Then he politely in his words 'nitpicks' 3 points and gives me ideas on how to make it more reliable and less likely to need replaced or completely refactoring in the future.
I think my first time getting code reviewed went well. And one of the things he mentioned was something I didn't know how to do and only took 20 some minutes to implement so I also learned something new from this7
Seriously, a new guy joined out team and suddenly I'm out of my comfort zone and started following the pattern I used to follow. The thing he did, commented on my PR, a lot of comments.
I had this thing that hey now I can control anything right, new guy? less experienced? yes, so I don't need to be intimidated. But I realised today that I'm easily intimidated my intelligent people because I think now I am the inferior one.
I will push myself to think about it in a better way, by looking at it positively, to learn something from it.10
Deployments, a limerick:
there once was an ops guy from New York,
who was working on deploying a fork.
the docs were weak
the code memory leaked
in a half hour all of production was borked.5
So this might be a very long post , but i am sure most of you can relate to it .
So , the year end . Time of joy and appraisals right?You have slogged your ass off the entire year and are expecting amazing ratings.Then boom , your piece of shit sadist manager starts of his review by saying 'there are worrysome things to discuss' after not saying shit for the entire year . I am pretty new to corporate , in fact 1 year old , still managed to handle devops for a team of 130+ , majority of whom have no work apart from playing a blame game and indulging in cheap politics. I mean , bro , I am literally your son's age , i dont see the point in playing this cheap shit with me.On top of that this sadist and borderline piece of shit manager has the audacity to say that I did not raise any blockers , while I have CCed him in every fucking mail possible.How big of an a****** can you be bro?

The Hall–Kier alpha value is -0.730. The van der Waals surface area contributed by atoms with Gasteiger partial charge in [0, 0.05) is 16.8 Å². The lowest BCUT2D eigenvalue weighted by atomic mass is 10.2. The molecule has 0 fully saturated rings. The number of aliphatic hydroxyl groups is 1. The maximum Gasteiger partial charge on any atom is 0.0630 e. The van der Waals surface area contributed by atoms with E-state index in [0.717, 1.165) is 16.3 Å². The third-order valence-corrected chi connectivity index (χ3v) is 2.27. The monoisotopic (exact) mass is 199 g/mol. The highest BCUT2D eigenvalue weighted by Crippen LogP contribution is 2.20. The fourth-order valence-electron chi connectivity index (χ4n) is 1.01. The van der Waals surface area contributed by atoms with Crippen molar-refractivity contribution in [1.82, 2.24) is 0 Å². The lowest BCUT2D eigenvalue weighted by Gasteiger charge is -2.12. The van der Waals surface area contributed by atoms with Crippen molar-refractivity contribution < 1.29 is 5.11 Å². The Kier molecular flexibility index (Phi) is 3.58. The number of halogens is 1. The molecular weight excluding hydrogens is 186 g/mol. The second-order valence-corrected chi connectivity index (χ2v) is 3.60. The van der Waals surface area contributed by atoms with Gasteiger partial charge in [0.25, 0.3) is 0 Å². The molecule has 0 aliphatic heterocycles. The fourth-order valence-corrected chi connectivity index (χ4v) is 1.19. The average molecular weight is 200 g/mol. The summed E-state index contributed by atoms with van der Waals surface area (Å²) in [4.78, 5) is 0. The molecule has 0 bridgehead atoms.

I counter his points for 40 45 mins straight ,leaving him stuck without words for solid 10 to 15 seconds many times during the 'review meet'. This guy is in the same place working on the same shit code , which 90% of this community can't even think of. Every thing is bloody manual and apparently ' I should have tried to streamline the entire f**** process' . Cool bro , why not open a startup while I am at it ?
Then this piece of poop gives me a rating which is just above the inconsistent performer bracket :) .
I just dont get the points what do these people get by giving shit ratings and not even having valid points to back up their fuck all arguments.This guy , throughout the duration of the call did not say 1 (bloody 1 ) good thing about my efforts. Past context is majority of the smart people who were literally running their pods single handedly , were under him and were fed up with not getting hikes and appraisals.Apart from me ,everyone resigned and left with hikes as high as 50% (LOL right).
But I have a year of experience and its really difficult to perform well in 4 rounds of bs compititive coding rounds, after which I get the generic ' oh you did well bro but we are moving on with other candidates' (FFS) .
I pray that even my worst enemies don't get such managers and I hope he rots in hell.
Amen and sorry for the cussing :)
Jesus christ I need my VP and CIO to get their hands out of Azure and GCP and just let me work.
Yes, governance and security and IAM are big deals. That's why you have infraops people like me to deal with that.